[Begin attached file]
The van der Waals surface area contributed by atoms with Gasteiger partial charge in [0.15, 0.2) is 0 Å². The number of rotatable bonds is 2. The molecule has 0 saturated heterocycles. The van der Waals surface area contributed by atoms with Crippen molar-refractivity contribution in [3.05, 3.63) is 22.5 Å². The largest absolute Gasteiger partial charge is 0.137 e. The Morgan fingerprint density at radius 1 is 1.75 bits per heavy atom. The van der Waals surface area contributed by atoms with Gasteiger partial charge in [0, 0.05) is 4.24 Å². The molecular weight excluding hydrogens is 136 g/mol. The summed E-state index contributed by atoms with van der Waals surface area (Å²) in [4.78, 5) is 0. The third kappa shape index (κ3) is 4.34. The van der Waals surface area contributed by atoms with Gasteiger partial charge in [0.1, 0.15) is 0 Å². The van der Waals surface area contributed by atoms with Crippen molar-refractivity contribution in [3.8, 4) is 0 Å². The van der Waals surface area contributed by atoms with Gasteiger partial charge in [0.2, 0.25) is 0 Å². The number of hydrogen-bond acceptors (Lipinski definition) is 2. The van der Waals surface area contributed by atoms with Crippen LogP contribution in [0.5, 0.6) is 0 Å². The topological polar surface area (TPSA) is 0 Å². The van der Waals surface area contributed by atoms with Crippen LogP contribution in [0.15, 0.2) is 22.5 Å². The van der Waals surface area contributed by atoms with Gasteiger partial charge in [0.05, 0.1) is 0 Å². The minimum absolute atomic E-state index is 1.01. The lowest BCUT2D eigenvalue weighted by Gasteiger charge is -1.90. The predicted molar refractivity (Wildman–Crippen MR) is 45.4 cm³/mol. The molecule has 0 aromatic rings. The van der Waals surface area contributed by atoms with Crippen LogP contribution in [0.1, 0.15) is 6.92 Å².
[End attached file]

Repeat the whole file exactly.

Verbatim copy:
The van der Waals surface area contributed by atoms with Gasteiger partial charge in [0.15, 0.2) is 0 Å². The number of rotatable bonds is 2. The molecule has 0 saturated heterocycles. The van der Waals surface area contributed by atoms with Crippen molar-refractivity contribution in [3.05, 3.63) is 22.5 Å². The largest absolute Gasteiger partial charge is 0.137 e. The Morgan fingerprint density at radius 1 is 1.75 bits per heavy atom. The van der Waals surface area contributed by atoms with Gasteiger partial charge in [0, 0.05) is 4.24 Å². The molecular weight excluding hydrogens is 136 g/mol. The summed E-state index contributed by atoms with van der Waals surface area (Å²) in [4.78, 5) is 0. The third kappa shape index (κ3) is 4.34. The van der Waals surface area contributed by atoms with Gasteiger partial charge in [0.1, 0.15) is 0 Å². The van der Waals surface area contributed by atoms with Crippen molar-refractivity contribution in [3.8, 4) is 0 Å². The van der Waals surface area contributed by atoms with Gasteiger partial charge in [0.2, 0.25) is 0 Å². The number of hydrogen-bond acceptors (Lipinski definition) is 2. The van der Waals surface area contributed by atoms with Crippen LogP contribution in [0.5, 0.6) is 0 Å². The topological polar surface area (TPSA) is 0 Å². The van der Waals surface area contributed by atoms with Crippen LogP contribution in [0.15, 0.2) is 22.5 Å². The van der Waals surface area contributed by atoms with Gasteiger partial charge in [0.05, 0.1) is 0 Å². The minimum absolute atomic E-state index is 1.01. The lowest BCUT2D eigenvalue weighted by Gasteiger charge is -1.90. The predicted molar refractivity (Wildman–Crippen MR) is 45.4 cm³/mol. The molecule has 0 aromatic rings. The van der Waals surface area contributed by atoms with Crippen LogP contribution in [0.1, 0.15) is 6.92 Å².